Lib Dems’ power anger

The ruling Conservatives at the town hall have been accused of ‘rough politics’ after snapping up all the top jobs on the council.

At the first full council meeting on Monday, following the elections earlier this month, the chairmen and vice-chairman of the three committees - finance, general purposes and planning - were confirmed.

But no sooner had new mayor Sandy Sutton and her deputy, John Humphries, been inaugurated, accusations from the Lib Dem group of unfairness surfaced.

Lib Dem group leader Steve Gazzard argued that, because 13 Conservatives, 11 Lib Dems and one independent were elected to the town council, the six main posts should have been proportionately distributed - with some jobs going to Lib Dems.

Cllr Gazzard said: “I know that this has already been agreed, but we are bitterly disappointed.

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“It would have been fairer to share these posts.”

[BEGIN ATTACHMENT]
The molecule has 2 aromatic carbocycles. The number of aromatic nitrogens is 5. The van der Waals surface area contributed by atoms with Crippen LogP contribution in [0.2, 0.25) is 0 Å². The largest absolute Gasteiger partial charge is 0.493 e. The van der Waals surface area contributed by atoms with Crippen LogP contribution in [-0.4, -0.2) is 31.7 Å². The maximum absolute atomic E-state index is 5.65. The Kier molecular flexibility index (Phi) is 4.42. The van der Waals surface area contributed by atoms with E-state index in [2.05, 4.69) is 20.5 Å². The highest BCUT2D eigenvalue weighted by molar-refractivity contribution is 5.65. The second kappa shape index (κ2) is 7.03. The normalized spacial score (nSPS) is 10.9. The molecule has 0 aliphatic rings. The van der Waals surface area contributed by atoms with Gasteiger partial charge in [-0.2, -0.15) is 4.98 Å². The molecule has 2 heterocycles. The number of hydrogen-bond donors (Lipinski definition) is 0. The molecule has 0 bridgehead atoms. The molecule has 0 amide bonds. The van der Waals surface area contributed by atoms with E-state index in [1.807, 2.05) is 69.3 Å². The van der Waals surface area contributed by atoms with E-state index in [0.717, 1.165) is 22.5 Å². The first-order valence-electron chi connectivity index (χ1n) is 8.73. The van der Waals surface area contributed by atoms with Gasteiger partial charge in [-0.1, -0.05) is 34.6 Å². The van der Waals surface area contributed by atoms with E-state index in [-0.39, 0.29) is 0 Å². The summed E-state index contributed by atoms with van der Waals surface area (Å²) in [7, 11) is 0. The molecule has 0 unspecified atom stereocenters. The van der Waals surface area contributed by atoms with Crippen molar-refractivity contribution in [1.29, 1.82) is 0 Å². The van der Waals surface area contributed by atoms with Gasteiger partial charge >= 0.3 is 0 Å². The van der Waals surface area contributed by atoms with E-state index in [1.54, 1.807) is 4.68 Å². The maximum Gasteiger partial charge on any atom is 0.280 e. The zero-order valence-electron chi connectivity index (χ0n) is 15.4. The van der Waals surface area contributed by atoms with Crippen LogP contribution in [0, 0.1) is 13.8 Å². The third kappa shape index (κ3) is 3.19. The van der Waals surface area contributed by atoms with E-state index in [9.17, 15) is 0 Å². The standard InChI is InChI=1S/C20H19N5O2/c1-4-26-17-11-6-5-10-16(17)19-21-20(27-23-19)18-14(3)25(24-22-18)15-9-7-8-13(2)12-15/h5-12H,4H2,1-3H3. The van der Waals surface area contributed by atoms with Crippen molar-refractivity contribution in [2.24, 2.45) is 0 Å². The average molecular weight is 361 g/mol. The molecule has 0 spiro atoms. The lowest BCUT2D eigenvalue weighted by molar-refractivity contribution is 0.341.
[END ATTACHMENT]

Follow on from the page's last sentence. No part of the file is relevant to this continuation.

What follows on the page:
Lib Dem Eileen Wragg said: “This really is very rough politics.

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“You have a working majority of one and you have grabbed all the chairs and vice-chairs of every single committee, when, effectively, you only have a working majority of one.”

But Conservative Pauline Stott said that, when the Lib Dems had control of the council in its first year in 1996, they did the same thing.

But this was countered by lone independent councillor Trevor Cope, who backed his old party and said: “I am a longest serving councillor and there were approaches made.

“This seems very unjust. When the Lib Dems were in control, posts were offered to independents.”

For a period in the first year of the town council, there was an independent deputy mayor in Sybil Cardy and an independent planning chairman in Graham Kirby, despite the Lib Dem group having 19 councillors on the 25-seat council.

But Conservative councillor Richard Turner, the new finance chairman, said the argument was ‘ridiculous’ and they should move on, while Cllr Sutton said the posts had already been agreed.

Town clerk John Wokersien said the division of the chairmanships of the committees was ‘a matter for the councillors’ and the political groups.

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